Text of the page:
Slow, uncertain walks. Flushed faces. Nervous smiles. All are symptoms of the anxiety felt by new college students during the first week of classes. The Connecting Across Topics community program, which reached record enrollment this year, aims to help first-year students alleviate this feeling, easing their transition into a new environment and prepping them for future college success.
Each CAT community consists of a core group of about 22 first-year students, who enroll together in the same two general education lecture courses, along with a one-hour small group course. As students cultivate an interdisciplinary understanding of their focus subject, they also develop homework habits and relationships with their peers. This fall, CAT communities topics ranged from social justice to fashion.
“We are very broad ranging in helping to facilitate success; everything from study skills to organizational skills to library skills,” Charles Sanders, associate professor of history, said. “You don’t get that (outside of the CAT community). You learn that on your own, sink or swim.”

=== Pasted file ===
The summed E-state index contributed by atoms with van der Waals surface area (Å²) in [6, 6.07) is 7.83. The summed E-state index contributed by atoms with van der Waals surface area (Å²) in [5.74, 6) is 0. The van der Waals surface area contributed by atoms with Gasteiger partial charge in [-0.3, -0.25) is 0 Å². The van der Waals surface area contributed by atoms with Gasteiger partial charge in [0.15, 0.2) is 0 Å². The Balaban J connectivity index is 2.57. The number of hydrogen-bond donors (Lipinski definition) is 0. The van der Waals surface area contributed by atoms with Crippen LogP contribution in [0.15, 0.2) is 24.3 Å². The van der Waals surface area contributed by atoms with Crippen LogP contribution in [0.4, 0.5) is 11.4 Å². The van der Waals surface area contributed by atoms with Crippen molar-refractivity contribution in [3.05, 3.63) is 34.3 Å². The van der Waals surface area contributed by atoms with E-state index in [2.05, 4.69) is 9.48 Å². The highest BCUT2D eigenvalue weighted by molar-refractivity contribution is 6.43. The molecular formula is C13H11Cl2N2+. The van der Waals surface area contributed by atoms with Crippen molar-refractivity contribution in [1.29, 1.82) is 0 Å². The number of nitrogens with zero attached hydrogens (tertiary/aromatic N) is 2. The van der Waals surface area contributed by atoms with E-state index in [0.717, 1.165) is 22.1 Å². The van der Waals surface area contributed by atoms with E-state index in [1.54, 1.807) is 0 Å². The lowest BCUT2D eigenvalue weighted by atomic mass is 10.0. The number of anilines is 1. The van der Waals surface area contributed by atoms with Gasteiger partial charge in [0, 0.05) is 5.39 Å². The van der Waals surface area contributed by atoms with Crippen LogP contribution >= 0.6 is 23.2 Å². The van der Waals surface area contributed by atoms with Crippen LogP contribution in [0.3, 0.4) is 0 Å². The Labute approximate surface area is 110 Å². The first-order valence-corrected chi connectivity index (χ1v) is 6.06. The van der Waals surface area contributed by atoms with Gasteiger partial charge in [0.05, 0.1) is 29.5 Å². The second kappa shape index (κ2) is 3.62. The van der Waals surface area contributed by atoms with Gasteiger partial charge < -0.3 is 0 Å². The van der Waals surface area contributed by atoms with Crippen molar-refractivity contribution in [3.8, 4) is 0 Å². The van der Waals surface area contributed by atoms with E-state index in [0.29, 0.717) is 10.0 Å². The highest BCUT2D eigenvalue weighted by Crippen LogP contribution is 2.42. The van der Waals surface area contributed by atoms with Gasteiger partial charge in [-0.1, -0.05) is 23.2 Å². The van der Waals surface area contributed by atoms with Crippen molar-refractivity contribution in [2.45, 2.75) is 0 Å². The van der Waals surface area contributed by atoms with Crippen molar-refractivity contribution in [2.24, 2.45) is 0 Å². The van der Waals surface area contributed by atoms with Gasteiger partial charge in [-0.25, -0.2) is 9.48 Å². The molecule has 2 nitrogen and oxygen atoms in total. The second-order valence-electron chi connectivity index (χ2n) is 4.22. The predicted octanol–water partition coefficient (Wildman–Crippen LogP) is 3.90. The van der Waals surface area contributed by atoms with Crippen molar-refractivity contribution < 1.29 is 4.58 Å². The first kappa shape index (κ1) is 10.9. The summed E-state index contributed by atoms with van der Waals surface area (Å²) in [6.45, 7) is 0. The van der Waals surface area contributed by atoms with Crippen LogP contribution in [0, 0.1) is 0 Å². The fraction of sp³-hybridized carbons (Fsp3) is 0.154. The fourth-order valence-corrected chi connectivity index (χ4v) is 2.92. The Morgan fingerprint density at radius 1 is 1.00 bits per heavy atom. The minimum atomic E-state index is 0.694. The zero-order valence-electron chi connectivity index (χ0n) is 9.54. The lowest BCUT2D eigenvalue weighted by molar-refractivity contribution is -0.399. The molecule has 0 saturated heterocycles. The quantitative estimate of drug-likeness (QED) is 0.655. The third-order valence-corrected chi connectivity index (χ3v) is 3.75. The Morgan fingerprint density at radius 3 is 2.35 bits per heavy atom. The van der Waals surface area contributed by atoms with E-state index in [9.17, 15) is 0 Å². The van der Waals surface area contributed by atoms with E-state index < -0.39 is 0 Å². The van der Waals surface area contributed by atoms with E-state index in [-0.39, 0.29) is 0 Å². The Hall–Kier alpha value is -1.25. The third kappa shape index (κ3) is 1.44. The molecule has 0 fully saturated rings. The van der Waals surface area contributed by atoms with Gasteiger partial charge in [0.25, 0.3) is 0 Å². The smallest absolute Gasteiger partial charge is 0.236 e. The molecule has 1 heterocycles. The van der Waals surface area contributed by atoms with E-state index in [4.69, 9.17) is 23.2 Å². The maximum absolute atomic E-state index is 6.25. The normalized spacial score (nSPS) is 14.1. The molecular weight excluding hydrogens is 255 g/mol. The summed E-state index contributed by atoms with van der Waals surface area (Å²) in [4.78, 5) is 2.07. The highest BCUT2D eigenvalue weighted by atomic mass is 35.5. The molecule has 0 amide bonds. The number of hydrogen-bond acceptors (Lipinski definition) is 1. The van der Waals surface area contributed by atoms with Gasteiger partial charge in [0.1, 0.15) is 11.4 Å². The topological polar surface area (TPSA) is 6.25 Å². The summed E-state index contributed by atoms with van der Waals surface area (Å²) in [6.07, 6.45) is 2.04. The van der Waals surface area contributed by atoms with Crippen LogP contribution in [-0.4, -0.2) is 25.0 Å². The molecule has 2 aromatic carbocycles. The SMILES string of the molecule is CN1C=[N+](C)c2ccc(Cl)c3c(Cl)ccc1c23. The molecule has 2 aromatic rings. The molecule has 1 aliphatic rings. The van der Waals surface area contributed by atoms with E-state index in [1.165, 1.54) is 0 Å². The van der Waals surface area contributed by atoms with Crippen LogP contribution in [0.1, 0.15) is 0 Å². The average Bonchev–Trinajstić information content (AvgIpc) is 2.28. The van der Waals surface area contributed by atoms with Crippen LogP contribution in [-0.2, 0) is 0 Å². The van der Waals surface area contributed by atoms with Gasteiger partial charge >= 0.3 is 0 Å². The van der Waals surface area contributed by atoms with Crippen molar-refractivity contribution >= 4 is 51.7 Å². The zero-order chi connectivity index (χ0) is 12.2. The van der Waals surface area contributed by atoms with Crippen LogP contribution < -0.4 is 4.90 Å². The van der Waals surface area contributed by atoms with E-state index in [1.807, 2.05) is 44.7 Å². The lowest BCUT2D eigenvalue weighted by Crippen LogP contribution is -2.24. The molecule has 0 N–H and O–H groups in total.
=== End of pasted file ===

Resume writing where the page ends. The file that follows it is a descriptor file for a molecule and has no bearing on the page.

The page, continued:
Molly Ridder, sophomore in elementary education and CAT community resident learning assistant, participated in the program as a freshman last year, returning this year as a resource for students in the American Story CAT community. She, along with the other learning assistants, helps instruct the smaller group courses each week and plan events to encourage academic and social growth.
This week she took a group of students to an involvement fair at the K-State Student Union.
“I had a small group walk over with me, and I was able to show them that, ‘This is all that campus has to offer,’” Ridder said. “’You can find your niche.’”
The success of the CAT community program is evident in its steady enrollment increase. Last year there were 16 CAT communities; this fall that number rose to 21.
“We expand it due to success with student retention and satisfaction,” Kylie Kinley, learning assistant coordinator, said.
Students in CAT communities boast higher GPAs, first-year to second-year retention rates and graduation rates when compared to their peers not in CAT communities. Program coordinators and instructors credit these statistics to study and social skills learned during the critical first few weeks.
“(The CAT Community) is not just about making friends, but about making connections with professors and drawing comparisons between what students learn about in class and the real world,” Kinley said. “It’s a complete package in setting students up for success at K-State.”